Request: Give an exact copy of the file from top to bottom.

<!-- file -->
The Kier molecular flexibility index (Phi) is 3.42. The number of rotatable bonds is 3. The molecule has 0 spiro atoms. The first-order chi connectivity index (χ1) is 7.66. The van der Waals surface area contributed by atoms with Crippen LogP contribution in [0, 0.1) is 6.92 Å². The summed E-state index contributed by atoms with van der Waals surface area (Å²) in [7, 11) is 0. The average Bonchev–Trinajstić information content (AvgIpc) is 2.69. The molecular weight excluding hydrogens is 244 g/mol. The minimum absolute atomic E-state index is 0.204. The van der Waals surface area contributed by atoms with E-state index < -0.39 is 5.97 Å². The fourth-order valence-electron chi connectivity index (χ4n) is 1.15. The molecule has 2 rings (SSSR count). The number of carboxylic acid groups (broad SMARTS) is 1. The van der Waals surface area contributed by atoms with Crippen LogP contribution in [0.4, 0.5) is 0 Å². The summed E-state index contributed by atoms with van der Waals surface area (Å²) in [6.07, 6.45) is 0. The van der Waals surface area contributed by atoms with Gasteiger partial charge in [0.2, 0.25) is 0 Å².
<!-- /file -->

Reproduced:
The Kier molecular flexibility index (Phi) is 3.42. The number of rotatable bonds is 3. The molecule has 0 spiro atoms. The first-order chi connectivity index (χ1) is 7.66. The van der Waals surface area contributed by atoms with Crippen LogP contribution in [0, 0.1) is 6.92 Å². The summed E-state index contributed by atoms with van der Waals surface area (Å²) in [7, 11) is 0. The average Bonchev–Trinajstić information content (AvgIpc) is 2.69. The molecular weight excluding hydrogens is 244 g/mol. The minimum absolute atomic E-state index is 0.204. The van der Waals surface area contributed by atoms with E-state index < -0.39 is 5.97 Å². The fourth-order valence-electron chi connectivity index (χ4n) is 1.15. The molecule has 2 rings (SSSR count). The number of carboxylic acid groups (broad SMARTS) is 1. The van der Waals surface area contributed by atoms with Crippen LogP contribution in [0.4, 0.5) is 0 Å². The summed E-state index contributed by atoms with van der Waals surface area (Å²) in [6.07, 6.45) is 0. The van der Waals surface area contributed by atoms with Gasteiger partial charge in [0.2, 0.25) is 0 Å².